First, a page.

The “history wars” might be over, but history is in the news again because the Prime Minister has put it there.
The putsch began in mid-2004 with the announcement of a $31 billion education package from the federal government. Certain conditions had to be met before schools would get their bonus funding, among them that “every school must have a functioning flagpole, fly the Australian flag and display a ‘values framework’ in a prominent place in the school.” The Prime Minister, John Howard, and the then Education Minister, Brendan Nelson, assured us that “this is a major investment in Australia’s future … It will leave us better equipped to face the global future and help us build on our long traditions of innovation and technical excellence.”
That seems a lot of hope to invest in a piece of fabric and a poster, but if the connection was obscure, the intention was plain. Then came the Prime Minister’s 2006 Australia Day speech. Only a couple of paragraphs related to the nation’s history, but they were heartfelt, so we would be wise to pay attention.
Mr Howard is concerned about the state of the teaching of history, especially Australian history, in schools today. There is too little of it, too few students are studying it, it is the wrong kind of history anyway: “Too often it is taught without any sense of structured narrative, replaced by a fragmented stew of themes and issues. And too often history, along with other subjects in the humanities, has succumbed to a postmodern culture of relativism where any objective record of achievement is questioned or repudiated.”
Mr Howard wants a “structured narrative”, and he wants that narrative to be an “objective record of achievement” which will make us proud of our country, our forebears and ourselves.
History fuses easily with patriotism; Mr Howard wants them fused: “We want [newcomers] to learn about our heritage. And we expect each unique individual who joins our national journey to enrich it with their loyalty and their patriotism.” It is to achieve those ends that he wants “a root and branch renewal of the teaching of Australian history in our schools”.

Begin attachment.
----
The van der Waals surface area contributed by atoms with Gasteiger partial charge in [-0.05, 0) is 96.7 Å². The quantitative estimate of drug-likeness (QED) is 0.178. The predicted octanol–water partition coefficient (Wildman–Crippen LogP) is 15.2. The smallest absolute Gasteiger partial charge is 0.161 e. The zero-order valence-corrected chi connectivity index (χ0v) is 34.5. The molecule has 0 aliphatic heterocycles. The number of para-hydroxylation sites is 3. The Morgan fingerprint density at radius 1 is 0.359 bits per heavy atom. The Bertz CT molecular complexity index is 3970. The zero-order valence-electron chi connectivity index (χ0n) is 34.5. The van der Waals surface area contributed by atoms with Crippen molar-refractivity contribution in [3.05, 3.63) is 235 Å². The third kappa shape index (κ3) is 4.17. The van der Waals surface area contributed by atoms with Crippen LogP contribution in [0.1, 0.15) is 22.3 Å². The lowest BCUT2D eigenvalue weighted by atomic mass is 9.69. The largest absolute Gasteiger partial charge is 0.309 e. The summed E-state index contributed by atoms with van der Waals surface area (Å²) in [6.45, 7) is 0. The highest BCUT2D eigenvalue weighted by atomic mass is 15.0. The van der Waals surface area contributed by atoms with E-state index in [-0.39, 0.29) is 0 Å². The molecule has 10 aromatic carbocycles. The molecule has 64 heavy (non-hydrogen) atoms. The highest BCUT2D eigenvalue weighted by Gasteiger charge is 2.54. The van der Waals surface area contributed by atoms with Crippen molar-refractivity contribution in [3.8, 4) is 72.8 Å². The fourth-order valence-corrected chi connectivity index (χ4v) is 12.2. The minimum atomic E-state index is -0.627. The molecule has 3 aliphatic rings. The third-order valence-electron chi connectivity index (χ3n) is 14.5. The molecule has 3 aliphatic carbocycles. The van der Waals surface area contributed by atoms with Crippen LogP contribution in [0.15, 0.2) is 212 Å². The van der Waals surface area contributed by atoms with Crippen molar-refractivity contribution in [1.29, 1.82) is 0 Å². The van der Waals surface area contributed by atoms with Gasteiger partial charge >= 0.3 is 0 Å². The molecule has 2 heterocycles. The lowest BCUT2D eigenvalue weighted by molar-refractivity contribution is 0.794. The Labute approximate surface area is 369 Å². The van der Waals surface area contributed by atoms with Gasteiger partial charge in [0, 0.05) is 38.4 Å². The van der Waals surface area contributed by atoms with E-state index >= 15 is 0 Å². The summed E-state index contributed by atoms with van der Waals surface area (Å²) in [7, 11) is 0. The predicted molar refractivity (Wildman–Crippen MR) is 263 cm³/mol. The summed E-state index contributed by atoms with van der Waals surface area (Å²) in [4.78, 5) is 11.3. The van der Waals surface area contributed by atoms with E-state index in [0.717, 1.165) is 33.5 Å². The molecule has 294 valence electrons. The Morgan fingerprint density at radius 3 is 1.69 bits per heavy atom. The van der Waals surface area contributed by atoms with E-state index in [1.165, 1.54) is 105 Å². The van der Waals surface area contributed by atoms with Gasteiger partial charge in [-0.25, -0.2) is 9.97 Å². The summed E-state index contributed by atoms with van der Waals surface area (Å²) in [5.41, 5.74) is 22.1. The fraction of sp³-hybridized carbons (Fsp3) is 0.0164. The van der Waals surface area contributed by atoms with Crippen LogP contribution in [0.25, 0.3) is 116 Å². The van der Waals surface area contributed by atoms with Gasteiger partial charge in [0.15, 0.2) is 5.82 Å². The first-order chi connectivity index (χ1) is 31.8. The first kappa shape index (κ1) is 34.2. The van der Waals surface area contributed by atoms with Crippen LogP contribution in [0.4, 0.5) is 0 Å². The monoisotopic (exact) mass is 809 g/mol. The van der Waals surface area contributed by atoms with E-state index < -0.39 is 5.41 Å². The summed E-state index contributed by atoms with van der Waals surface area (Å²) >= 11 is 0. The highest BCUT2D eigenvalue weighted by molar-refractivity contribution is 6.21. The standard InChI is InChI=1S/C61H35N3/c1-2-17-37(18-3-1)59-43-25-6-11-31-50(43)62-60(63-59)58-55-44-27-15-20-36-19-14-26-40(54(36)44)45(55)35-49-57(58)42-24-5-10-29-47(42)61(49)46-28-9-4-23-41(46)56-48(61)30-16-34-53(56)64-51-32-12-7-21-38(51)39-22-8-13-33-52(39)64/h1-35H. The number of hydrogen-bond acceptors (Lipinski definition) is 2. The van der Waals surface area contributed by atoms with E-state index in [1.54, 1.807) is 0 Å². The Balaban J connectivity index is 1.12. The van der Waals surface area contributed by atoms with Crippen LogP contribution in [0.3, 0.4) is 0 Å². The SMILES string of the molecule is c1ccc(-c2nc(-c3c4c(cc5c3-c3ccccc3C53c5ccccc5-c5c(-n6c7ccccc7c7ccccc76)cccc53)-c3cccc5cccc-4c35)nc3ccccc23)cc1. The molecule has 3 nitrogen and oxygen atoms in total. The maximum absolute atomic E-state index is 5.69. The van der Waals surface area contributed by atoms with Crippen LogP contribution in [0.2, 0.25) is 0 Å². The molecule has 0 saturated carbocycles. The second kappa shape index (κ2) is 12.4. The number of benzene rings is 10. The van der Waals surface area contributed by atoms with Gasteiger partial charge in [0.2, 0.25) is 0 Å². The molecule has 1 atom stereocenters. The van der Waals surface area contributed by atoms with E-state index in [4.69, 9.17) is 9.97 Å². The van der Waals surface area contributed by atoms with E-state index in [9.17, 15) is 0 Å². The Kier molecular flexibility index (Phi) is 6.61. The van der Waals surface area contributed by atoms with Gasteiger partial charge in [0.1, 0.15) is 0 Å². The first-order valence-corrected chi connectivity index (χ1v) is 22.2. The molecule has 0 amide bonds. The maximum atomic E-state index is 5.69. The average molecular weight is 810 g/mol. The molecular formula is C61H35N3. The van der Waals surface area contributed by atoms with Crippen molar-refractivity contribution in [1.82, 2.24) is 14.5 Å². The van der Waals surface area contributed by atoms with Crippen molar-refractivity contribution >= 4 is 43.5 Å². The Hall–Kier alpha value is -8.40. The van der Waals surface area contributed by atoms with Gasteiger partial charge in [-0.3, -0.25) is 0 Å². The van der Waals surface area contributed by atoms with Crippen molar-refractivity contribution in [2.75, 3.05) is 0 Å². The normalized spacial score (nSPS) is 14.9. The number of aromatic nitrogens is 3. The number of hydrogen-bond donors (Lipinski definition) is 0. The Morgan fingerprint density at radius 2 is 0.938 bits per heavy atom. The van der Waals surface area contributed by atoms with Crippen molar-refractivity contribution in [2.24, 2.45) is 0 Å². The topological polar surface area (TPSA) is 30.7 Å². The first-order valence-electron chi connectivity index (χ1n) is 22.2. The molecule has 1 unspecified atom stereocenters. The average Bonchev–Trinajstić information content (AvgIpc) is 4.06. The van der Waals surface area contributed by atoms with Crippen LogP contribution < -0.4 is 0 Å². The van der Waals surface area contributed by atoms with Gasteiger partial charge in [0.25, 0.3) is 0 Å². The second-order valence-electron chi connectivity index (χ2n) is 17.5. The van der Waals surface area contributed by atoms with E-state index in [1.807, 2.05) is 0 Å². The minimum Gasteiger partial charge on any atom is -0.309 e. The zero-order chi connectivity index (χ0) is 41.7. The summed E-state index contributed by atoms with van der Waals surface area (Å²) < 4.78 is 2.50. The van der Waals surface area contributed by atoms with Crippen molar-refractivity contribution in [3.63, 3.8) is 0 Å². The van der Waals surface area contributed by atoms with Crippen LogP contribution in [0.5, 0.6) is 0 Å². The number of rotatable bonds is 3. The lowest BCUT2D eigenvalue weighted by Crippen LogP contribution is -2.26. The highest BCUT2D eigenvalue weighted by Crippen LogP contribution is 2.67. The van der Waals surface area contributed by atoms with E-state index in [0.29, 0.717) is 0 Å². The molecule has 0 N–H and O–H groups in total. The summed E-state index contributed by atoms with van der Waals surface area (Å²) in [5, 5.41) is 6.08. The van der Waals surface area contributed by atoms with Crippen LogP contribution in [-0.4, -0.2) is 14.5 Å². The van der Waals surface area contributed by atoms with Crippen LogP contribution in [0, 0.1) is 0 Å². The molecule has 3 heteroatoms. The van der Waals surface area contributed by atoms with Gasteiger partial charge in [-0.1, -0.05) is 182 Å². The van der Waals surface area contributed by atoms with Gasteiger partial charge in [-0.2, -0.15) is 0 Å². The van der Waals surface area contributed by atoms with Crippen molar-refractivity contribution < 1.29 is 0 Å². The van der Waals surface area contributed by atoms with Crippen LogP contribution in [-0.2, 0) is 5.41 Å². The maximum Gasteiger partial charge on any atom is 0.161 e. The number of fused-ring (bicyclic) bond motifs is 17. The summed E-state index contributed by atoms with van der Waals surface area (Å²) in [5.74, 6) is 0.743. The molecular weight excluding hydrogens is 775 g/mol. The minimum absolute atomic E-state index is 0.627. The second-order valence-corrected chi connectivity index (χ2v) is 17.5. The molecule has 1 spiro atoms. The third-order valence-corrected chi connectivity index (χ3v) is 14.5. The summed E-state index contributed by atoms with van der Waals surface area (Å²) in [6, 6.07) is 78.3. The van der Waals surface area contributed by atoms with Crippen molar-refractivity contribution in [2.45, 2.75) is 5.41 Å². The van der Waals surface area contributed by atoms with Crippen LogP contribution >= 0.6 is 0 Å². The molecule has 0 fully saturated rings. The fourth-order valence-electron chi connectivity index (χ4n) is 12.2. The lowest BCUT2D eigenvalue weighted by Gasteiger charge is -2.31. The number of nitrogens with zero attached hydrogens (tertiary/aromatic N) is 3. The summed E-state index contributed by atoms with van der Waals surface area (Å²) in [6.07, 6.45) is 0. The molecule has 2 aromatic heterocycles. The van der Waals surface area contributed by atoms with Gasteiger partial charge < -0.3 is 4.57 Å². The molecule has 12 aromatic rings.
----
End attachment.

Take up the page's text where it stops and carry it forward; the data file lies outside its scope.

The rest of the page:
I had become accustomed to listening to my Prime Minister with a degree of nervous dread, so I was surprised to find myself in sympathy with much of his speech, even with his longing for a clear, celebratory story of how Australia got to be the fine country it undoubtedly is.
I think he wants his story because he thinks we’re going to need it. For most of our immigration history we have managed to avoid significant ethnic or religious clotting, with most incomers dispersing throughout the country within a generation.
Now there is the risk of the geographical concentration and the social isolation of people of a different and charismatic faith who share a long and continuing history of injustice at European hands, and this at a time of decreasing job security and shrinking opportunities.
Furthermore, with intolerant religions and amoral global capitalism snatching more and more territory in the world, secular liberal democracies begin to look less like the highway to the future and more like an endangered species.
But despite my sympathy, I think it will be difficult for Mr Howard to arrive at his “objective record of achievement”, and then to present it as “Australian history”, for a number of reasons.
The first is that in human affairs there is never a single narrative. There is always one counter-story, and usually several, and in a democracy you will probably get to hear them. Remember the origin of the history wars.
Inga Clendinnen is a writer, academic and historian whose work on Aztec and Mayan cultures and the Holocaust has been praised around the world. Recently, she has also turned her attention to the historical relationship between Indigenous and non-Indigenous Australians.